The Mozambican energy sector received the largest amount of in investment in 2014 in projects through the Mozambique Investment Promotion Centre (CPI), attracting over US$3.238 billion for just five projects.
The CPI data showed that the sector accounted for 45.6 percent of total investments approved by the government agency, which reached US$7.102 billion for 487 projects.
At a cost of US$1.072 billion, the Lupata Hydroelectric Dam on the Zambezi River was the biggest single investment, originating in Mauritius, followed by the ACWA Power Moatize thermoelectric plant, in Tete province, expected to cost US$907.7 million, invested by the United Arab Emirates.
Also on the Zambezi River and with financing from Mauritius, the Boroma Hydroelectric project had an investment of US$572.5 million, while the Buzi Thermal Power Plant, in Sofala province, received US$421 million from Portugal.
Behind the energy sector, the Services sector had a total of 134 investment projects amounting to US$809.5 million, and the Transport and Communications sector received US$684.1 million for 108 projects.
The Agriculture and Agro-business sector, with 44 projects, was the sector to receive the fourth-largest amount of investment (US$637.1 million), followed by Tourism and Hospitality (US$598.1 million), Aquaculture and Fisheries (US$513.9 million), Industry (US$338.9 million), Construction and Public Works (US$275.8 million) and Banking and Insurance (US$6 million).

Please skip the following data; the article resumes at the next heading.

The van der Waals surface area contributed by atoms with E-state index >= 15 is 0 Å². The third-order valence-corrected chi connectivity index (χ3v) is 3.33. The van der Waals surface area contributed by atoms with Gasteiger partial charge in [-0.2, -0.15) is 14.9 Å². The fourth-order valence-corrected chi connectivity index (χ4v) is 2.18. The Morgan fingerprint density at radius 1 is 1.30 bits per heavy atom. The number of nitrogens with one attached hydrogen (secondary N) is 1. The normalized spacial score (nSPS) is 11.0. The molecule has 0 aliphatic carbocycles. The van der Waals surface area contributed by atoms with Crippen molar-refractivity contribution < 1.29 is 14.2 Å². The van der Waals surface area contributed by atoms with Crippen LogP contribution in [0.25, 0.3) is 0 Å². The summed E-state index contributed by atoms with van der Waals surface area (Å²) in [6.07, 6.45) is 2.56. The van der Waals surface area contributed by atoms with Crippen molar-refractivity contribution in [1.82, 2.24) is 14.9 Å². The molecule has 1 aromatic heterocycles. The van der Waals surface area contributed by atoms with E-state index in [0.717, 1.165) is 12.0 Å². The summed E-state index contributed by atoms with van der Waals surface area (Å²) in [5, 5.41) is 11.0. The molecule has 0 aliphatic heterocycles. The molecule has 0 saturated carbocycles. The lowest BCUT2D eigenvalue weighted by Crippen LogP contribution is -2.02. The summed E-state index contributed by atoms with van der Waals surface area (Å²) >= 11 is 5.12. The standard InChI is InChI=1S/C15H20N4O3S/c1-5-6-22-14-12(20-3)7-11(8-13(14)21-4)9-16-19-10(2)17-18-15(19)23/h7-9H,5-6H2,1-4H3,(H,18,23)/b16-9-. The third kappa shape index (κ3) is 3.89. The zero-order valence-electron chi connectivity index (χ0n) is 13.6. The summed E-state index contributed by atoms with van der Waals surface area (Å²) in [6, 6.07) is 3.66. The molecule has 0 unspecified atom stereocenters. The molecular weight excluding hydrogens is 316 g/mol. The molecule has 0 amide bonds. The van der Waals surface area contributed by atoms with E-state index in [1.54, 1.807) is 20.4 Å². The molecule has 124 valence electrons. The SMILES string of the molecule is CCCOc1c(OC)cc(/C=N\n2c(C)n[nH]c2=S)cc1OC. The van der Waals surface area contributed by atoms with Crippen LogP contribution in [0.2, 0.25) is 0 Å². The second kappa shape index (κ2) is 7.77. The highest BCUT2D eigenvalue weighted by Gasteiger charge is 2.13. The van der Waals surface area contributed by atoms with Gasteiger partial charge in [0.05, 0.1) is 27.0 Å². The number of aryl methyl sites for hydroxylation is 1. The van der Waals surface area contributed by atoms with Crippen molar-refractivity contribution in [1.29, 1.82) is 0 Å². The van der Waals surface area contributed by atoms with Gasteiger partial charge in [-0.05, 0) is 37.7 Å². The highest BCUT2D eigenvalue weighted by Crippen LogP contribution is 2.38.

Speaking to Macauhub, the Director General of the CPI, Lourenço Sambo, said the “explosion of investment in the Services and Transport and Communications sectors,” was linked to the “challenge of providing logistics services” to the mineral resources sector, “starting with coal,” in addition to the energy needs of the country, which explain the large power generation projects.
And in this context, he explained why the province of Tete, where the Moatize coal region is located, received the largest share of approved investment (US$2.739 billion), followed by the city of Maputo (US$1.281 billion), Sofala province (US$1.132 billion) and Cabo Delgado province (US$1.066 billion), the latter where several multinational groups are preparing to move forward with natural gas exploration mega-projects.
“With gas discoveries, we must also accelerate the development of infrastructure such as roads, railways, ports and airports, and this combination created an explosion in investments in 2014,” said Sambo.
As for the remaining provinces, Maputo Province had investments of over US$405 million, followed by Zambézia (US$107.7 million), Manica (US$24.9 million), Inhambane (US$21.9 million), Nampula (US$19.8 million) and Niassa (just over two US$2 million).
Among the 44,362 jobs that may be created by the 487 projects approved by the CPI, the Agriculture and Agribusiness sector will benefit most with the creation of 9,119 jobs, although the province of Maputo City will have the largest number of job opportunities, with 11,681 possible jobs, representing 26.3 percent of the total.
In order to attract more foreign investment, the CPI is planning to hold promotional campaigns in countries such as Japan, Russia, Czechoslovakia and Poland in 2015, and plans to open delegations in Beijing, Brasilia and Singapore, along with existing offices in Pretoria and Brussels, Sambo said.